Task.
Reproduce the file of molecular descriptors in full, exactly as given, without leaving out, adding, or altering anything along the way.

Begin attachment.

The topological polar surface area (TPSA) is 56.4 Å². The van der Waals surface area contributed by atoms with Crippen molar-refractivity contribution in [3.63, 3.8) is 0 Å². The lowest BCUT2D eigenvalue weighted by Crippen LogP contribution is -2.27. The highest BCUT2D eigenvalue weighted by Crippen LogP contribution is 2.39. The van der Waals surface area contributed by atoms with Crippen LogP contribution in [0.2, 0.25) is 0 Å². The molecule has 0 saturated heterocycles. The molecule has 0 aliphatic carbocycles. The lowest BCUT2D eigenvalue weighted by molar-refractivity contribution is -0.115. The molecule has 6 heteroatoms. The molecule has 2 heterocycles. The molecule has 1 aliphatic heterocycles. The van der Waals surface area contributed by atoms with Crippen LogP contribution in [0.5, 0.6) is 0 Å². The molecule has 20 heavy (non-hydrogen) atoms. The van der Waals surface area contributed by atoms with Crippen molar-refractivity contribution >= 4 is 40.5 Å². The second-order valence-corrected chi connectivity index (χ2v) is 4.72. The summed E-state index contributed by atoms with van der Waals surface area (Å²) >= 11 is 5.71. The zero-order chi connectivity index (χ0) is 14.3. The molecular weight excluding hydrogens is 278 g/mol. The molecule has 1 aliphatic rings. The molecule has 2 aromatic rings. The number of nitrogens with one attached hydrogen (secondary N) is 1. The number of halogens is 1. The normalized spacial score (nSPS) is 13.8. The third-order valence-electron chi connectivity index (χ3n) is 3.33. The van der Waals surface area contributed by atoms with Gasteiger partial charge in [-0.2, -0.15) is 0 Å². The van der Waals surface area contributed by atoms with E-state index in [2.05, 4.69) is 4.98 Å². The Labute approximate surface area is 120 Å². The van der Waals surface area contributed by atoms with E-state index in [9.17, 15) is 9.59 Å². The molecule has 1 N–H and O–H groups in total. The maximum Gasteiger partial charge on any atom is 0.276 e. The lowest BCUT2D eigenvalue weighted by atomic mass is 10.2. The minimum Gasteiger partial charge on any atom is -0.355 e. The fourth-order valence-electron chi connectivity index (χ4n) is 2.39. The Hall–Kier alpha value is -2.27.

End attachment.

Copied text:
The topological polar surface area (TPSA) is 56.4 Å². The van der Waals surface area contributed by atoms with Crippen molar-refractivity contribution in [3.63, 3.8) is 0 Å². The lowest BCUT2D eigenvalue weighted by Crippen LogP contribution is -2.27. The highest BCUT2D eigenvalue weighted by Crippen LogP contribution is 2.39. The van der Waals surface area contributed by atoms with Crippen LogP contribution in [0.2, 0.25) is 0 Å². The molecule has 0 saturated heterocycles. The molecule has 0 aliphatic carbocycles. The lowest BCUT2D eigenvalue weighted by molar-refractivity contribution is -0.115. The molecule has 6 heteroatoms. The molecule has 2 heterocycles. The molecule has 1 aliphatic heterocycles. The van der Waals surface area contributed by atoms with Crippen LogP contribution in [0.5, 0.6) is 0 Å². The molecule has 20 heavy (non-hydrogen) atoms. The van der Waals surface area contributed by atoms with Crippen molar-refractivity contribution >= 4 is 40.5 Å². The second-order valence-corrected chi connectivity index (χ2v) is 4.72. The summed E-state index contributed by atoms with van der Waals surface area (Å²) >= 11 is 5.71. The zero-order chi connectivity index (χ0) is 14.3. The molecular weight excluding hydrogens is 278 g/mol. The molecule has 1 aliphatic rings. The molecule has 2 aromatic rings. The number of nitrogens with one attached hydrogen (secondary N) is 1. The number of halogens is 1. The normalized spacial score (nSPS) is 13.8. The third-order valence-electron chi connectivity index (χ3n) is 3.33. The van der Waals surface area contributed by atoms with Gasteiger partial charge in [-0.2, -0.15) is 0 Å². The van der Waals surface area contributed by atoms with E-state index in [2.05, 4.69) is 4.98 Å². The Labute approximate surface area is 120 Å². The van der Waals surface area contributed by atoms with E-state index in [9.17, 15) is 9.59 Å². The molecule has 1 N–H and O–H groups in total. The maximum Gasteiger partial charge on any atom is 0.276 e. The lowest BCUT2D eigenvalue weighted by atomic mass is 10.2. The minimum Gasteiger partial charge on any atom is -0.355 e. The fourth-order valence-electron chi connectivity index (χ4n) is 2.39. The Hall–Kier alpha value is -2.27.